I was watching a game and this happend.

The gameplayer got in a dialog with and another player.

Player 2 - (That said. you gotta break someone's nose, you break my nose.

There were two options for player one. He could say two things
(We can start with that if you want) ( I didn't come to break someone's nose) Does you know what he mean.

I'm sorry my english is really bad because i'm from the netherlands if you can correct me do it so.

  • A nose is a bone. Does that clear things up? – Matt Ellen Aug 26 '16 at 18:12
  • No, because this is a phrase or somewhat – Dime X You Do Aug 26 '16 at 18:15
  • What do you think it would be if all the sentences were in your native language? This question doesn't seem to be about English, per se,but about logical responses. – Alan Carmack Aug 26 '16 at 18:15
  • Thank you for providing details. The problem is, this question might be "completely answerable with a dictionary", and so it would be considered off-topic. I assume you know what a nose is. Did you search the verb break using a dictionary? – Em. Aug 26 '16 at 18:22
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    @DimeXYouDo A link to a "dictionary of dictionaries" is right here. Use it whenever you don't understand a word in English. After using a dictionary, if you still don't understand, we hope you will ask another question here! – P. E. Dant Aug 26 '16 at 19:17

Sounds to me like he's saying that whatever responsibility there is to bear, he bears it (see also: "the buck stops here"). Whether this is literally breaking noses (i.e., punching them in the face so hard their nose literally breaks) or roughing people up or just asking questions, he's saying you have to do it through him (and not, presumably, those he represents).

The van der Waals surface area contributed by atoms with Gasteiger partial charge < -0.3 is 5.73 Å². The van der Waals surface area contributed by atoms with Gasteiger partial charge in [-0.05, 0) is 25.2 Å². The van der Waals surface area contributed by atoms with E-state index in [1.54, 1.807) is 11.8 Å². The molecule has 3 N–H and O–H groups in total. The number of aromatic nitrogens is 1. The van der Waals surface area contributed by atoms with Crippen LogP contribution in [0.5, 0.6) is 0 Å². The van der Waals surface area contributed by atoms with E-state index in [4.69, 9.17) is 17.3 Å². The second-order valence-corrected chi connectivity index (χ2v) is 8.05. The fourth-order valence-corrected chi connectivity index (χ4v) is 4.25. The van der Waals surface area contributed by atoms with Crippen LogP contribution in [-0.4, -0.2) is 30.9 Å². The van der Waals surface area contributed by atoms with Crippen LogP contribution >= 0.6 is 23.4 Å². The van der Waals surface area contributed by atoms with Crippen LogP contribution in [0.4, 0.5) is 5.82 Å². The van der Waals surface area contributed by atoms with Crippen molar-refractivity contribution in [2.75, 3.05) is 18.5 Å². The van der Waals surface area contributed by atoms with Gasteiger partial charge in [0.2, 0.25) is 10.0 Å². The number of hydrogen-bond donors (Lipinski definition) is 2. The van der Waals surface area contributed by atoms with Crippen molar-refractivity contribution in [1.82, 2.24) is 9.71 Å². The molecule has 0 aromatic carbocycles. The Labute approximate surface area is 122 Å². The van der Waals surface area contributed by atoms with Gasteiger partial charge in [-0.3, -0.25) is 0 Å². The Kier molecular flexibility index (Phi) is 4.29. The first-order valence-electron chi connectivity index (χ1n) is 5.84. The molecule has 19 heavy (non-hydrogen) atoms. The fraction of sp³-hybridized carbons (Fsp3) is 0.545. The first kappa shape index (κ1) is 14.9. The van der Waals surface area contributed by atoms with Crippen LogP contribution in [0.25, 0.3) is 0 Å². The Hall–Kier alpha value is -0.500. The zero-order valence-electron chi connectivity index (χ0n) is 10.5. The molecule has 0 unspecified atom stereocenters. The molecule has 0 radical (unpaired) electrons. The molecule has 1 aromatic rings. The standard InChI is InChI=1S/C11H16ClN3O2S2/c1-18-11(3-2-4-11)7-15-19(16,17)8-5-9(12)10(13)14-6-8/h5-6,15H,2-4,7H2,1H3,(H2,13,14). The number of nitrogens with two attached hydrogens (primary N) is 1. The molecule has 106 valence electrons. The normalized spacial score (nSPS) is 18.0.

"Break someone's nose" is not an English idiom with a hidden meaning, but it might be a euphemism for violence in general.

  • Break someone's nose cannot be a "euphemism" for violence, since it describes violence. A euphemism substitutes an indirect expression for a direct one. "Mature content," for example, is a euphemism for pornography. – P. E. Dant Aug 26 '16 at 21:35
  • I think that's how it's being used, though -- "breaking nose" being a milder and less direct expression for the actual level of R-rated violence that may be getting referred to. It doesn't seem fitting to call it a metaphor since noses might literally get broken but it's also not meant to be a literal expression, as in "You gotta break someone's nose, you break my nose. Punching of stomachs is the next guy over and groin kicking is down the other hall." So....euphemism? – JamieB Aug 27 '16 at 16:45
  • Interesting question. Metaphor is closer, maybe, but whatever we call it, it is not a euphemism. – P. E. Dant Aug 27 '16 at 20:41

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